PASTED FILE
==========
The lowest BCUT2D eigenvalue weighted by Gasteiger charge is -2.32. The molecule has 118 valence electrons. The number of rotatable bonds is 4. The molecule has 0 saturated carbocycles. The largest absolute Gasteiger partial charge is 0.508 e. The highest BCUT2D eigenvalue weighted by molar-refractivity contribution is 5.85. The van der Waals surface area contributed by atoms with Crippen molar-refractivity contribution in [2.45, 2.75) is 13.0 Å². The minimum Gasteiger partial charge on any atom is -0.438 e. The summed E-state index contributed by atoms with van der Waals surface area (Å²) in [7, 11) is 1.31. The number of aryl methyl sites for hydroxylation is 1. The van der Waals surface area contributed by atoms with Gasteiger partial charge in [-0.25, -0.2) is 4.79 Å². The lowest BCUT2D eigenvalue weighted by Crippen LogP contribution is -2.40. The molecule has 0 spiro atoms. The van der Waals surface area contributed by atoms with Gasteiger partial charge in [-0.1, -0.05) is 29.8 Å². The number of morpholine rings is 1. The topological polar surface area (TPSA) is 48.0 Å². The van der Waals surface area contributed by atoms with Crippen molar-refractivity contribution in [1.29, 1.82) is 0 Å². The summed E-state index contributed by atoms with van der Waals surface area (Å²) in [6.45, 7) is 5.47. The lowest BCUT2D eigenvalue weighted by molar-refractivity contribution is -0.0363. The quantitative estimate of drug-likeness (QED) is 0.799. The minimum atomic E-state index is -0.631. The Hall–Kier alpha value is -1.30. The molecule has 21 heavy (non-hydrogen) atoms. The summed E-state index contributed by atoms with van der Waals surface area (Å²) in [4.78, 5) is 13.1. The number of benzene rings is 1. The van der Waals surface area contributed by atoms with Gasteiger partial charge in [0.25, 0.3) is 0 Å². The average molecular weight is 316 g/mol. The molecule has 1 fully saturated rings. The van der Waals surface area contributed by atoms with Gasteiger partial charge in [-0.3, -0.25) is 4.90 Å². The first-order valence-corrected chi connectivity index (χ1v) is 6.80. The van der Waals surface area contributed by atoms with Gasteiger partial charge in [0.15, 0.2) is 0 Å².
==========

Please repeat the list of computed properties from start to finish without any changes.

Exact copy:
The lowest BCUT2D eigenvalue weighted by Gasteiger charge is -2.32. The molecule has 118 valence electrons. The number of rotatable bonds is 4. The molecule has 0 saturated carbocycles. The largest absolute Gasteiger partial charge is 0.508 e. The highest BCUT2D eigenvalue weighted by molar-refractivity contribution is 5.85. The van der Waals surface area contributed by atoms with Crippen molar-refractivity contribution in [2.45, 2.75) is 13.0 Å². The minimum Gasteiger partial charge on any atom is -0.438 e. The summed E-state index contributed by atoms with van der Waals surface area (Å²) in [7, 11) is 1.31. The number of aryl methyl sites for hydroxylation is 1. The van der Waals surface area contributed by atoms with Gasteiger partial charge in [-0.25, -0.2) is 4.79 Å². The lowest BCUT2D eigenvalue weighted by Crippen LogP contribution is -2.40. The molecule has 0 spiro atoms. The van der Waals surface area contributed by atoms with Gasteiger partial charge in [-0.1, -0.05) is 29.8 Å². The number of morpholine rings is 1. The topological polar surface area (TPSA) is 48.0 Å². The van der Waals surface area contributed by atoms with Crippen molar-refractivity contribution in [1.29, 1.82) is 0 Å². The summed E-state index contributed by atoms with van der Waals surface area (Å²) in [6.45, 7) is 5.47. The lowest BCUT2D eigenvalue weighted by molar-refractivity contribution is -0.0363. The quantitative estimate of drug-likeness (QED) is 0.799. The minimum atomic E-state index is -0.631. The Hall–Kier alpha value is -1.30. The molecule has 21 heavy (non-hydrogen) atoms. The summed E-state index contributed by atoms with van der Waals surface area (Å²) in [4.78, 5) is 13.1. The number of benzene rings is 1. The van der Waals surface area contributed by atoms with Gasteiger partial charge in [0.25, 0.3) is 0 Å². The average molecular weight is 316 g/mol. The molecule has 1 fully saturated rings. The van der Waals surface area contributed by atoms with Gasteiger partial charge in [-0.3, -0.25) is 4.90 Å². The first-order valence-corrected chi connectivity index (χ1v) is 6.80. The van der Waals surface area contributed by atoms with Gasteiger partial charge in [0.15, 0.2) is 0 Å².